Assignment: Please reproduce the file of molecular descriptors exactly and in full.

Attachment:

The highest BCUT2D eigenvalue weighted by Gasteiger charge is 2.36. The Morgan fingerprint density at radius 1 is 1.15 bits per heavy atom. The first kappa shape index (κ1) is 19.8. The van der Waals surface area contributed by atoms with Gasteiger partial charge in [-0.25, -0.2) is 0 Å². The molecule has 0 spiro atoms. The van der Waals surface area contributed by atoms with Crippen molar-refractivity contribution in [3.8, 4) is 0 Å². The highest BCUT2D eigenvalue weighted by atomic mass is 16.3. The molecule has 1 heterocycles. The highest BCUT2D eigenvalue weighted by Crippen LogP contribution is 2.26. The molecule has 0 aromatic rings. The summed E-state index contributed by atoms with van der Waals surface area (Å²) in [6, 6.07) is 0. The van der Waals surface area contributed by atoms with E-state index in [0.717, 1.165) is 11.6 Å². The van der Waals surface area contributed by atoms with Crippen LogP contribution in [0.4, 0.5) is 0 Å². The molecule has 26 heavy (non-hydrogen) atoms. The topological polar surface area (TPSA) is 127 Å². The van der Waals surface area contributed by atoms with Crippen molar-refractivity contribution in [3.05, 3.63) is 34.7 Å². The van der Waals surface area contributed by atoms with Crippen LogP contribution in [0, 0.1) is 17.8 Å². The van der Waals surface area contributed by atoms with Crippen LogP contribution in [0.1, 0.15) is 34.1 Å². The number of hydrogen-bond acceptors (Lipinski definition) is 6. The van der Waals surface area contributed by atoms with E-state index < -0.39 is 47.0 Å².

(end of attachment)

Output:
The highest BCUT2D eigenvalue weighted by Gasteiger charge is 2.36. The Morgan fingerprint density at radius 1 is 1.15 bits per heavy atom. The first kappa shape index (κ1) is 19.8. The van der Waals surface area contributed by atoms with Gasteiger partial charge in [-0.25, -0.2) is 0 Å². The molecule has 0 spiro atoms. The van der Waals surface area contributed by atoms with Crippen molar-refractivity contribution in [3.8, 4) is 0 Å². The highest BCUT2D eigenvalue weighted by atomic mass is 16.3. The molecule has 1 heterocycles. The highest BCUT2D eigenvalue weighted by Crippen LogP contribution is 2.26. The molecule has 0 aromatic rings. The summed E-state index contributed by atoms with van der Waals surface area (Å²) in [6, 6.07) is 0. The van der Waals surface area contributed by atoms with E-state index in [0.717, 1.165) is 11.6 Å². The van der Waals surface area contributed by atoms with Crippen LogP contribution in [0.4, 0.5) is 0 Å². The molecule has 26 heavy (non-hydrogen) atoms. The topological polar surface area (TPSA) is 127 Å². The van der Waals surface area contributed by atoms with Crippen molar-refractivity contribution in [3.05, 3.63) is 34.7 Å². The van der Waals surface area contributed by atoms with Crippen LogP contribution in [0, 0.1) is 17.8 Å². The van der Waals surface area contributed by atoms with Crippen LogP contribution in [0.1, 0.15) is 34.1 Å². The number of hydrogen-bond acceptors (Lipinski definition) is 6. The van der Waals surface area contributed by atoms with E-state index < -0.39 is 47.0 Å².